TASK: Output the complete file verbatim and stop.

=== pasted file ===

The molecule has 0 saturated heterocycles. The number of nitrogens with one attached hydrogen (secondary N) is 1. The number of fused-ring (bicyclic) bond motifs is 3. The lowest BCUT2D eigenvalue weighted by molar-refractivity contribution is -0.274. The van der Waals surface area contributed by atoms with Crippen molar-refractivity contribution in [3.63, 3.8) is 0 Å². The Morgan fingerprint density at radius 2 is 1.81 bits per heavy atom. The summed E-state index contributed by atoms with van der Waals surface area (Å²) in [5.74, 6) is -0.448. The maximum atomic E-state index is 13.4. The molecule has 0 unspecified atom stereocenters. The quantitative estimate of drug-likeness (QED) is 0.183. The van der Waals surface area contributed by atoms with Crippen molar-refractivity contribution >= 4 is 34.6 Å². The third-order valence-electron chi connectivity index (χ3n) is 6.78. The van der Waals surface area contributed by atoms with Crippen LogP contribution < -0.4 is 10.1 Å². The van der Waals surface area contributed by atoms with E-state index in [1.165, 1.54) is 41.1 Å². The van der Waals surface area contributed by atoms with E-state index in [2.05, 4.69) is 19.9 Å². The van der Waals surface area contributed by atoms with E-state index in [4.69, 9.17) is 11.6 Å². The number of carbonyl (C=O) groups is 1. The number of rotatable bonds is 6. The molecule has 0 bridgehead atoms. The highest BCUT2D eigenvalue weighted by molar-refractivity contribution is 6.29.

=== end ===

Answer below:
The molecule has 0 saturated heterocycles. The number of nitrogens with one attached hydrogen (secondary N) is 1. The number of fused-ring (bicyclic) bond motifs is 3. The lowest BCUT2D eigenvalue weighted by molar-refractivity contribution is -0.274. The van der Waals surface area contributed by atoms with Crippen molar-refractivity contribution in [3.63, 3.8) is 0 Å². The Morgan fingerprint density at radius 2 is 1.81 bits per heavy atom. The summed E-state index contributed by atoms with van der Waals surface area (Å²) in [5.74, 6) is -0.448. The maximum atomic E-state index is 13.4. The molecule has 0 unspecified atom stereocenters. The quantitative estimate of drug-likeness (QED) is 0.183. The van der Waals surface area contributed by atoms with Crippen molar-refractivity contribution >= 4 is 34.6 Å². The third-order valence-electron chi connectivity index (χ3n) is 6.78. The van der Waals surface area contributed by atoms with Crippen LogP contribution < -0.4 is 10.1 Å². The van der Waals surface area contributed by atoms with E-state index in [1.165, 1.54) is 41.1 Å². The van der Waals surface area contributed by atoms with E-state index in [2.05, 4.69) is 19.9 Å². The van der Waals surface area contributed by atoms with E-state index in [4.69, 9.17) is 11.6 Å². The number of carbonyl (C=O) groups is 1. The number of rotatable bonds is 6. The molecule has 0 bridgehead atoms. The highest BCUT2D eigenvalue weighted by molar-refractivity contribution is 6.29.